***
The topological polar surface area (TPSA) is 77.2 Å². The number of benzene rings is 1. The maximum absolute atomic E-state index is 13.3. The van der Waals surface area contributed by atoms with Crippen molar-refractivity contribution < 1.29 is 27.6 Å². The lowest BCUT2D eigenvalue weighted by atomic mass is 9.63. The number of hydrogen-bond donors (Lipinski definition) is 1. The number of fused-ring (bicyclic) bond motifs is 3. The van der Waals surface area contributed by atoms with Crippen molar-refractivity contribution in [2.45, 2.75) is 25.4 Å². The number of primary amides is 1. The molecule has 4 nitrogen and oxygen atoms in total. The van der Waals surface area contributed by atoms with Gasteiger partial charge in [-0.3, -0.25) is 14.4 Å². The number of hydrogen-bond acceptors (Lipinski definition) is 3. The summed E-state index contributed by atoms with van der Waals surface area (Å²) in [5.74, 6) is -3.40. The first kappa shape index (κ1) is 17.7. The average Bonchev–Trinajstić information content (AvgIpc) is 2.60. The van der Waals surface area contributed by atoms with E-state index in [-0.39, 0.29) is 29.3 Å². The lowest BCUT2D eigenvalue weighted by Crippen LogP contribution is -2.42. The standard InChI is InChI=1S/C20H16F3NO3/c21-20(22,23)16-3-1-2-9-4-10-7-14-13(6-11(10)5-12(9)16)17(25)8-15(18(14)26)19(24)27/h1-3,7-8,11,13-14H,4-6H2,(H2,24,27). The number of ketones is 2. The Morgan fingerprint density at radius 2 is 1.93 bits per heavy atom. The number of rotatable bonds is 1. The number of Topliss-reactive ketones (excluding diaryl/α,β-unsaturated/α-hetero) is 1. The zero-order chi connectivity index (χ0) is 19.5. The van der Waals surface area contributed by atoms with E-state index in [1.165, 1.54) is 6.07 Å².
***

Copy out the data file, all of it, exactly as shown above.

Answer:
The topological polar surface area (TPSA) is 77.2 Å². The number of benzene rings is 1. The maximum absolute atomic E-state index is 13.3. The van der Waals surface area contributed by atoms with Crippen molar-refractivity contribution < 1.29 is 27.6 Å². The lowest BCUT2D eigenvalue weighted by atomic mass is 9.63. The number of hydrogen-bond donors (Lipinski definition) is 1. The number of fused-ring (bicyclic) bond motifs is 3. The van der Waals surface area contributed by atoms with Crippen molar-refractivity contribution in [2.45, 2.75) is 25.4 Å². The number of primary amides is 1. The molecule has 4 nitrogen and oxygen atoms in total. The van der Waals surface area contributed by atoms with Gasteiger partial charge in [-0.3, -0.25) is 14.4 Å². The number of hydrogen-bond acceptors (Lipinski definition) is 3. The summed E-state index contributed by atoms with van der Waals surface area (Å²) in [5.74, 6) is -3.40. The first kappa shape index (κ1) is 17.7. The average Bonchev–Trinajstić information content (AvgIpc) is 2.60. The van der Waals surface area contributed by atoms with E-state index in [-0.39, 0.29) is 29.3 Å². The lowest BCUT2D eigenvalue weighted by Crippen LogP contribution is -2.42. The standard InChI is InChI=1S/C20H16F3NO3/c21-20(22,23)16-3-1-2-9-4-10-7-14-13(6-11(10)5-12(9)16)17(25)8-15(18(14)26)19(24)27/h1-3,7-8,11,13-14H,4-6H2,(H2,24,27). The number of ketones is 2. The Morgan fingerprint density at radius 2 is 1.93 bits per heavy atom. The number of rotatable bonds is 1. The number of Topliss-reactive ketones (excluding diaryl/α,β-unsaturated/α-hetero) is 1. The zero-order chi connectivity index (χ0) is 19.5. The van der Waals surface area contributed by atoms with E-state index in [1.165, 1.54) is 6.07 Å².